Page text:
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Students Enjoy a Lively Celebration During Day of the Dead

It was a lively celebration during the Selah School District’s Day of the Dead commemoration as vivid color, cultural song, and festive dance “set the spirit,” as students and families remembered loved ones. 

A Mexican holiday, the Day of the Dead, or Diá de los Muertos, reunites the living and dead as families welcome back the souls of their deceased relatives.  In Mexican culture death is viewed as a natural part of the human cycle where it is not a day of sadness, but a celebration because loved ones awake and celebrate with the living for a brief reunion. 

The holiday is enjoyed each year from October 31, through November 2.  This year, Selah students hosted their spirited event on November 1.

Selah’s Day of the Dead commemoration first became a lively tradition in 2016, when John Campbell, in conjunction with the school’s English Learner Parent Advisory Committee (EL PAC), planned the occasion to bridge cultural understanding by honoring a celebration important to many Selah families.  Today, the observance serves as a way to highlight the school’s Dual Language Program as well as showcase the Hispanic culture, its history, language, and traditions.  Further, the event celebrates learning, where families can participate in the academic success of their children through various student presentations and performances.

In cultivating cultural awareness, all Selah students and families are invited to participate in the District’s annual festivity.  As part of the celebration, each grade level in the dual language program provides a different presentation related to the holiday.  Some classes create an ofrenda, or offering, which is a collection of objects placed on a ritual display with flowers, photos, favorite foods and drinks, of the honored individuals. This is believed to encourage visits of past family members to join the celebration.  Other grade levels and students perform cultural songs, spirited dances, or display artwork and assignments.  Also, because the Day of the Dead is a social holiday, dressing up contributes to the fun and participants display skeleton costumes, have their faces artfully painted or don suits and colorful, fancy dresses.  In addition, other activities hosted during Selah’s celebration, include learning the history of the Diá de los Muertos holiday, and participating in face painting, crafts, and cakewalks.  Also, keeping education as the focus, families have the opportunity to connect with community partners such as Yakima Valley Libraries, as well as learn about the District’s K-5 literacy curriculum for English and Spanish language arts.  In addition, information is available so families can learn about the District’s various educational programs.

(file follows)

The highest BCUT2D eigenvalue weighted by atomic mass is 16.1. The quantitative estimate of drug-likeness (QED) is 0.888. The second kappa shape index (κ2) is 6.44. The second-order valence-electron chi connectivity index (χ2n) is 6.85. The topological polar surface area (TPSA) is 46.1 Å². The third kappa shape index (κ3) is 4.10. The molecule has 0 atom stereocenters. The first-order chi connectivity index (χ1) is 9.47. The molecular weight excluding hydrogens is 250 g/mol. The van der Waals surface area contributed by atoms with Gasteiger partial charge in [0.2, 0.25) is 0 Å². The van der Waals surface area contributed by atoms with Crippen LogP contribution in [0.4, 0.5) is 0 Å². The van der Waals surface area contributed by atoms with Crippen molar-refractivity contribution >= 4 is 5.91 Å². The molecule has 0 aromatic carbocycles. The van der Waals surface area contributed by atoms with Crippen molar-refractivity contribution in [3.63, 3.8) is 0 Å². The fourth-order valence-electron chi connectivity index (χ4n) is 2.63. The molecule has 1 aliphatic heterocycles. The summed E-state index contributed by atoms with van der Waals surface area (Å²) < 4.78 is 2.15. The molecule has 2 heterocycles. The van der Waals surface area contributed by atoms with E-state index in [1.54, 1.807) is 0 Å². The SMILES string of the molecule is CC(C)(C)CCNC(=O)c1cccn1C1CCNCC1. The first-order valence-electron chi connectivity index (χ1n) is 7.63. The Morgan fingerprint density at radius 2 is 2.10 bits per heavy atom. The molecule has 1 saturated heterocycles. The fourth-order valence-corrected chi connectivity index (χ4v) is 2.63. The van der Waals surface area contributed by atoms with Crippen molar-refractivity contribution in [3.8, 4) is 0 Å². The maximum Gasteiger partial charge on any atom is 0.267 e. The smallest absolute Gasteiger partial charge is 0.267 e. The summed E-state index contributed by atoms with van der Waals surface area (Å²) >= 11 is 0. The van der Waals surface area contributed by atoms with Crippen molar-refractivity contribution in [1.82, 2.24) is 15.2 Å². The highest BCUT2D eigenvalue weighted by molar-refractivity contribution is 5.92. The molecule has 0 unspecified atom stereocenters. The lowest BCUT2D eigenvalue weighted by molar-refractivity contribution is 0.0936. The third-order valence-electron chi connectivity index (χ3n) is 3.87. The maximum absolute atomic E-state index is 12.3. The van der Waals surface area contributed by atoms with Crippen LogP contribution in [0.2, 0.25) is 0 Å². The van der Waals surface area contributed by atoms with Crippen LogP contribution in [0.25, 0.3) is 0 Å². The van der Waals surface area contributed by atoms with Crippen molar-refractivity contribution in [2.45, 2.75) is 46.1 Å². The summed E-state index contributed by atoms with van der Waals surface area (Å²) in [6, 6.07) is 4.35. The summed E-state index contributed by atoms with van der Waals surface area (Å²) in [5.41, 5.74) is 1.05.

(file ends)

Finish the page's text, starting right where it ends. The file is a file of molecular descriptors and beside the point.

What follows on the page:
“Our goal is to celebrate a very important day in the culture of our families with a Mexican background,” said Stacey Beasley, one of the event coordinators and District EL and Migrant Advocate and Instructional Coach.  “We want our families to take away knowledge about and respect for what the significance of the Day of the Dead is, and how it is important to many in our community.”

Melissa Singletary, an assistant principal at John Campbell Primary said, “We intentionally invite every family so all students and families can gain from this unique event to teach our children about other cultures and languages so they can experience the world more fully.”

Selah students celebrate during the District's Day of the Dead event. Selah students celebrate Day of the Dead. The Day of the Dead celebration. A Selah student displays her ofrenda during the Day of the Dead celebration.